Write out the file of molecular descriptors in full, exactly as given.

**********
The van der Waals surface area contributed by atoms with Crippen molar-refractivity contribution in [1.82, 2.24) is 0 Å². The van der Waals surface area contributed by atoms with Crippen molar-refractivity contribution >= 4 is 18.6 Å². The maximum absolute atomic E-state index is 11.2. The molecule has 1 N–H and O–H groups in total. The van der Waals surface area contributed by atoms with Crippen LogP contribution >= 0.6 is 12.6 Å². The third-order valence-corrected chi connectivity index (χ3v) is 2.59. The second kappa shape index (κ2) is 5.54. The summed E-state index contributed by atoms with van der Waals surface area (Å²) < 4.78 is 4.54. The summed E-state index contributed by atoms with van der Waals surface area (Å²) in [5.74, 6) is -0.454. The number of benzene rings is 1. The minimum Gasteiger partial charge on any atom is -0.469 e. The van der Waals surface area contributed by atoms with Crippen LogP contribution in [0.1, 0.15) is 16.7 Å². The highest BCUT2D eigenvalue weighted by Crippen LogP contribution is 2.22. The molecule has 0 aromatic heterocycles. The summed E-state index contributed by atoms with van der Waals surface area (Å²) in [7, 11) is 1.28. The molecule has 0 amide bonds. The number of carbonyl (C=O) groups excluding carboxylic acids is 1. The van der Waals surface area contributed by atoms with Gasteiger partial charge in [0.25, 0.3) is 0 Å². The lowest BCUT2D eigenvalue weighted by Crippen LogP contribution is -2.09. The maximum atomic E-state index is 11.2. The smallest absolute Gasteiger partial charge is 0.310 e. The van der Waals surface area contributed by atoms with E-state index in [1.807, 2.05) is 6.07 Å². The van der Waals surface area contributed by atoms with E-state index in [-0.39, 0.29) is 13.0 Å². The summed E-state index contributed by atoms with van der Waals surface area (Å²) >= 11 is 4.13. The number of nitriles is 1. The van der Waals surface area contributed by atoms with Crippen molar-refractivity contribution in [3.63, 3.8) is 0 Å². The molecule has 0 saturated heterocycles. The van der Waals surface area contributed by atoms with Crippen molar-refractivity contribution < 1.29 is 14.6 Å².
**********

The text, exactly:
The van der Waals surface area contributed by atoms with Crippen molar-refractivity contribution in [1.82, 2.24) is 0 Å². The van der Waals surface area contributed by atoms with Crippen molar-refractivity contribution >= 4 is 18.6 Å². The maximum absolute atomic E-state index is 11.2. The molecule has 1 N–H and O–H groups in total. The van der Waals surface area contributed by atoms with Crippen LogP contribution >= 0.6 is 12.6 Å². The third-order valence-corrected chi connectivity index (χ3v) is 2.59. The second kappa shape index (κ2) is 5.54. The summed E-state index contributed by atoms with van der Waals surface area (Å²) < 4.78 is 4.54. The summed E-state index contributed by atoms with van der Waals surface area (Å²) in [5.74, 6) is -0.454. The number of benzene rings is 1. The minimum Gasteiger partial charge on any atom is -0.469 e. The van der Waals surface area contributed by atoms with Crippen LogP contribution in [0.1, 0.15) is 16.7 Å². The highest BCUT2D eigenvalue weighted by Crippen LogP contribution is 2.22. The molecule has 0 aromatic heterocycles. The summed E-state index contributed by atoms with van der Waals surface area (Å²) in [7, 11) is 1.28. The molecule has 0 amide bonds. The number of carbonyl (C=O) groups excluding carboxylic acids is 1. The van der Waals surface area contributed by atoms with Gasteiger partial charge in [0.25, 0.3) is 0 Å². The lowest BCUT2D eigenvalue weighted by Crippen LogP contribution is -2.09. The maximum atomic E-state index is 11.2. The smallest absolute Gasteiger partial charge is 0.310 e. The van der Waals surface area contributed by atoms with E-state index in [1.807, 2.05) is 6.07 Å². The van der Waals surface area contributed by atoms with E-state index in [-0.39, 0.29) is 13.0 Å². The summed E-state index contributed by atoms with van der Waals surface area (Å²) >= 11 is 4.13. The number of nitriles is 1. The van der Waals surface area contributed by atoms with Crippen molar-refractivity contribution in [3.63, 3.8) is 0 Å². The molecule has 0 saturated heterocycles. The van der Waals surface area contributed by atoms with Crippen molar-refractivity contribution < 1.29 is 14.6 Å².